Call it the northern invasion.
Northern Nevada Realtors in the Lake Tahoe and Reno area are aggressively reaching out to their counterparts in Las Vegas with marketing in Southern Nevada to find buyers for luxury vacation properties.
One of the newest properties on the market on the Nevada portion of Lake Tahoe is a $35 million home of Mark Mastrov, the founder of 24 Hour Fitness and co-owner of the Sacramento Kings in the NBA.
The 13-acre property known as the Pines has 13,000 square feet with five bedrooms, a guest house, a caretaker house, lake frontage, a boathouse, and three-hole golf course, said Cheryl Luther, a Realtor with Chase International, which is listing the property. The land was developed in the mid-1930s as a summer retreat for the Scripps Howard newspaper family and is one of the largest privately held estates in Lake Tahoe, she said.
Luther also has a $24 million listing on the California side of Lake Tahoe called Cedar Serenity that measures more than 6,200 square feet and has a shoreline. The owners have ties to Oakland-based The Clorox Co., she said.
“We have traditionally focused mainly on the Bay Area, but more buyers are starting to come from Las Vegas, Scottsdale and Texas,” said Luther, who’s reached out to Southern Nevada Realtors and has advertised in luxury magazines.
Luther is not alone.
Michael Oliver, owner of Oliver Luxury Real Estate, a Christie’s International Real Estate, said that while the majority of purchasers continues to come from Silicon Valley and the San Francisco Bay Area, there are inquiries from Las Vegas.
“Traditionally, Las Vegas has always played a role in Lake Tahoe,” Oliver said.
“Steve Wynn was one of our prominent residents for many years, but there seems to be more interest. I even have a client right now marketing a home in the $18 million range, and he’s from Las Vegas.”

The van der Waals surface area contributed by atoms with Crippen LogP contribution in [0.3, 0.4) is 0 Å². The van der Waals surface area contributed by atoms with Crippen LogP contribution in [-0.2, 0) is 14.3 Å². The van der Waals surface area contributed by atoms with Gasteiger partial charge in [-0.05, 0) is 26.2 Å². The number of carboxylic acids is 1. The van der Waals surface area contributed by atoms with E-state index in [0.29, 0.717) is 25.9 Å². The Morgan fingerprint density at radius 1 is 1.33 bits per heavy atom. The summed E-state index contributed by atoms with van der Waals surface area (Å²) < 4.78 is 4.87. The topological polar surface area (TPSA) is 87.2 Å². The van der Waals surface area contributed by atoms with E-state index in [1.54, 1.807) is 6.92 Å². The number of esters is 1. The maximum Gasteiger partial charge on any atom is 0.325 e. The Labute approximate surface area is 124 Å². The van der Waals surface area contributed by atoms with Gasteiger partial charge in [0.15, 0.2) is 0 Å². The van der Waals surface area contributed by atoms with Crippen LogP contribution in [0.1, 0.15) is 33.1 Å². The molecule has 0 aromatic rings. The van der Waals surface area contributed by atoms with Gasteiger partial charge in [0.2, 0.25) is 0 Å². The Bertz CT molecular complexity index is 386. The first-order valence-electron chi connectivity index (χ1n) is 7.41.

The reason for the interest, Oliver, said, is the weather, the lake, the Sierra Nevada Mountains and privacy they have. It makes it a summer destination with its golf, swimming, mountain biking, boating and a winter destination for its snow and skiing.
With an elevation of more than 6,000 feet, it’s cooler than Southern California and easier to get to than other destinations such as Big Bear and Mammoth in California, he said.
“The fact that they can get on a quick flight from Las Vegas to Reno and be over the hill (to Lake Tahoe) in 40 minutes and the drop in temperature from 110 to 84 degrees, that’s the biggest part of it,” Oliver said. “They come to Lake Tahoe in the summer time to get away from the heat.” Diane Brown, a board member of both the Nevada Association of Realtors and National Association of Realtors, is a Realtor with Sierra Sotheby’s International Realty who on Wednesday gave a tour to Las Vegas residents looking to buy a luxury home. The average home sold in the Incline Village is for $1.3 million, she said.
“It’s about escaping the heat,” Brown said. “There’s a lot of action going on right now. It seems people are (recovering) from the recession and starting to see the light and reach out and have that second home in an alternative area to invest. I have talked to more people from Vegas in the last six months than I have all of last year.”
Realtors are not stopping by showcasing homes in the Reno area as well to Las Vegas residents. Luther is touting the Nixon Mansion, a $16.4 million 17,964-square-foot home that sits near the Truckee River on two acres. It was built in 1907 for U.S. Senator George Nixon and has a dining room that seats 80 people.
Oliver said the construction of a data storage center by Switch, an electric car plant by Tesla and dot-com companies purchasing land in Reno near is making Northern Nevada a technology corridor that will attract Las Vegas residents who invest or work with these companies in some fashion, he said.
“We will see a lot more activity between Reno and Las Vegas in the next coming five years because of the amount of tech infrastructure coming to Reno,” Oliver said. “I see a lot of Las Vegas residents having second homes up here.”